Ultrastructure of stomatal development in Arabidopsis (Brassicaceae) leaves
Zhao L., Sack F. D. (1999)
- Liming Zhao and
- Fred D. Sack, Department of Plant Biology, Ohio State University, 1735 Neil Avenue, Columbus, Ohio 43210
in Am J Bot 1999, 86(7): 929-939.
Stomatal development was studied in wild-type Arabidopsis leaves using light and electron microscopy. Development involves three successive types of stomatal precursor cells: meristemoid mother cells, meristemoids, and guard mother cells (GMCs).
The first two types divide asymmetrically, whereas GMCs divide symmetrically. Analysis of cell wall patterns indicates that meristemoids can divide asymmetrically a variable number of times. Before meristemoid division, the nucleus and a preprophase band of microtubules become located on one side of the cell, and the vacuole on the other.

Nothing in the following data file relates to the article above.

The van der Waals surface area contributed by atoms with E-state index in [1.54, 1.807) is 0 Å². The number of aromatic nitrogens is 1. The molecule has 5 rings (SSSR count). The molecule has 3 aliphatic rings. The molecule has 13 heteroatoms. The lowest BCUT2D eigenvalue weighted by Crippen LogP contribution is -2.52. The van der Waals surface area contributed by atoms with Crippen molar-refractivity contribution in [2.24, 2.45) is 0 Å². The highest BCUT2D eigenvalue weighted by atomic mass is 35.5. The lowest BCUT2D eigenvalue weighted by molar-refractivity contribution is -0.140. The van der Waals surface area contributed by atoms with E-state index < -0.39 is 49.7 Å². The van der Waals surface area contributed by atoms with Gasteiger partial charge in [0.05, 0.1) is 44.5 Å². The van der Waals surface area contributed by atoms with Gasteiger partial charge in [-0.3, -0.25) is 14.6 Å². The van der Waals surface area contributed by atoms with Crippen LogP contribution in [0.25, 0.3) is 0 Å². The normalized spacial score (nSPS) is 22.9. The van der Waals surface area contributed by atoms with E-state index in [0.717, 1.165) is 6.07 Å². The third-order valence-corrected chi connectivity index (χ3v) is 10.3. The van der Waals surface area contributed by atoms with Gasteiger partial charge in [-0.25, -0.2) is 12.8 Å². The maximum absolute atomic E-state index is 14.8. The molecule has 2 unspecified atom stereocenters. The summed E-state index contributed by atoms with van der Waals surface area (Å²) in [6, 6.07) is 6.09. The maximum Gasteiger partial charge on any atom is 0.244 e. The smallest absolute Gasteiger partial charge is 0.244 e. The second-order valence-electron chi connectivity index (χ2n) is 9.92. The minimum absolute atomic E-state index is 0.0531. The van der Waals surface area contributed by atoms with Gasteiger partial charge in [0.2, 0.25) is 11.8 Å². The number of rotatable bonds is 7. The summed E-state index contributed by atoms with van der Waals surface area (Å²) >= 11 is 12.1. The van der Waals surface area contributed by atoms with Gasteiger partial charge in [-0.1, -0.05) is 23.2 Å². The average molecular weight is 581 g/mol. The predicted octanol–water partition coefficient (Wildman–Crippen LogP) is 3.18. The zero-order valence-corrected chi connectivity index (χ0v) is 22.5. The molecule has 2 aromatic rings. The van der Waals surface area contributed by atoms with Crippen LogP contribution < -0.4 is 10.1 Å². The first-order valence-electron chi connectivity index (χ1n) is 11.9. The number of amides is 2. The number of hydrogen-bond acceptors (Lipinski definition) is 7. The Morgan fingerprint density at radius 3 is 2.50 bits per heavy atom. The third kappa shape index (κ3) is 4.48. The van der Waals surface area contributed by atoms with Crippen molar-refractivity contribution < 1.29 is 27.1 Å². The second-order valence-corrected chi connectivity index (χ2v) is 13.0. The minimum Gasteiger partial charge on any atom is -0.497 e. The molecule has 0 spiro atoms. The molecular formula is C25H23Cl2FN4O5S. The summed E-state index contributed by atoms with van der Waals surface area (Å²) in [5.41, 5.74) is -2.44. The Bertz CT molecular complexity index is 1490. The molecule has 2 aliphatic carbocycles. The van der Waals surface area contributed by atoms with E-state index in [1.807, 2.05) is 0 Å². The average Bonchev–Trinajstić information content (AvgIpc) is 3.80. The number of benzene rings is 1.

Meristemoids are often triangular in shape and have evenly thickened walls. GMCs can be detected by their roughly oval shape, increased starch accumulation, and wall thickenings on opposite ends of the cells.
Because these features are also found in developing stomata, stomatal differentiation begins in GMCs. The wall thickenings mark the division site in the GMC since they overlie a preprophase band of microtubules and occur where the cell plate fuses with the parent cell wall.
Stomatal differentiation in Arabidopsis resembles that of other genera with kidney-shaped guard cells. This identification of stages in stomatal development in wild-type Arabidopsis provides a foundation for the analysis of relevant genes and of mutants defective in stomatal patterning, cell specification, and differentiation.